This summer the University of Warwick, together with the Alan Turing Institute, is hosting the Data Science for Social Good (DSSGx UK) summer project programme for the second time.
DSSG is the brainchild of Rayid Ghani, former Chief Scientist for President Obama, and continues to be run in the US at Carnegie Mellon University. Participants are trained over the summer, and work on case studies with not-for-profit organisations and governmental bodies, helping them leverage their data to improve their services, interventions and outreach.
Last year’s programme – the first DSSG in the UK – was a great success with fellows working alongside partners at Ofsted, Homeless Link, Cochrane, West Midlands Combined Authority and Paraguay’s National Directorate of Public Contracting, delivering data science solutions with social impact.
This year’s summer project programme has gone ahead in spite of challenges posed by the Covid-19 pandemic, with highly talented Data Scientists from all over the world, from the UK, Poland, USA, Canada, Columbia, China, Romania and Mexico coming together (virtually) to work on two high-impact projects.
One of the projects is with Ofsted, where participants are looking at risk assessing early years providers (child minders and nurseries). Using a range of data both held by Ofsted and publicly available they will build a model that identifies early years child care providers that are most likely to provide sub-standard care.
This risk assessment will need to fit within Ofsted’s decision making process and help inform Ofsted’s decisions about when to inspect providers with the primary aim of increasing the number of children receiving a better quality of care and education.
The other project is with World Bank, where participants will be identifying and analysing corruption risks in public administration. They will investigate how cutting-edge data science methodologies can link public procurement data and the asset declarations of public officials to support the identification and analysis of corruption risks in public administration. This will allow practitioners, policy makers and civil society to inform policy responses and address corruption risks in the public sector.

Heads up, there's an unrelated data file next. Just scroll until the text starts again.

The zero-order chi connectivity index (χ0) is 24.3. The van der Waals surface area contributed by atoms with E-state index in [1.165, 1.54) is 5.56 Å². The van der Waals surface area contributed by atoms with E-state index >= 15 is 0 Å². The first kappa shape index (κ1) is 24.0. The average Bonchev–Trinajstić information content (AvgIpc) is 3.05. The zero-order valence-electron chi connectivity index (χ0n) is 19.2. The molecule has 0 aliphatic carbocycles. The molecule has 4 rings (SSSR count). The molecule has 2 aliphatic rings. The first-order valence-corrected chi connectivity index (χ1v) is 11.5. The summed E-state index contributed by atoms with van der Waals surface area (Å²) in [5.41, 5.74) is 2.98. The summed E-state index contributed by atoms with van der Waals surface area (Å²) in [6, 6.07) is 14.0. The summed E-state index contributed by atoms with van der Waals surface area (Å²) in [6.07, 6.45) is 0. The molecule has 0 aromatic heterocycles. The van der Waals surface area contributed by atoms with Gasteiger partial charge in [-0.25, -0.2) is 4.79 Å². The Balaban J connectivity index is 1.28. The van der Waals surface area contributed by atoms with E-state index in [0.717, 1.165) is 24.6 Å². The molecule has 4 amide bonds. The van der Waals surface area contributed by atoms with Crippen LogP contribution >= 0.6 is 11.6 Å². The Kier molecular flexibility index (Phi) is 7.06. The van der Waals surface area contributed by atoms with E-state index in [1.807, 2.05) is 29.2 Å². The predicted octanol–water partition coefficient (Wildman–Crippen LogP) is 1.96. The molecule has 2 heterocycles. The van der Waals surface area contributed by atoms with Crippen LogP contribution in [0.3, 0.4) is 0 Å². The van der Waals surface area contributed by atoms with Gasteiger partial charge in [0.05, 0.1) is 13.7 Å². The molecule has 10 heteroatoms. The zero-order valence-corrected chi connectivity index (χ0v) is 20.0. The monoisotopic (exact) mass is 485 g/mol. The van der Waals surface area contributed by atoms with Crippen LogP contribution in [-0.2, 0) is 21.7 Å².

Hubert Beres, a Mathematics student from the University of Warwick, is one of the DSSG participants this year:
“I am delighted to work with the Ofsted team this year – a highly skilled and motivated group of young people, supported by excellent technical mentors and project managers. We hope to produce a robust data product that can be used by Ofsted to make a real positive impact for the children.
“While we all miss the in-person experience of DSSG at Warwick, we try to jump on the opportunities given by a remote project. It is great that my team scattered across Europe can work together for a good cause. We also focus more on effective use of online collaboration tools and building personal links, potentially leading to future projects together.”
Dr Sebastian Vollmer, from The Alan Turing Institute and Department of Statistics at the University of Warwick comments:
“I am delighted that DSSGx persevered and moved online. Efforts for social good should grow in the face of a crisis – we think you will be excited to see the results.”
A public seminar about multidisciplinary Data Science is taking place on the 14th August between 4-5pm, you can register to attend here: https://www.turing.ac.uk/events/dssgx-uk-multidisciplinary-data-science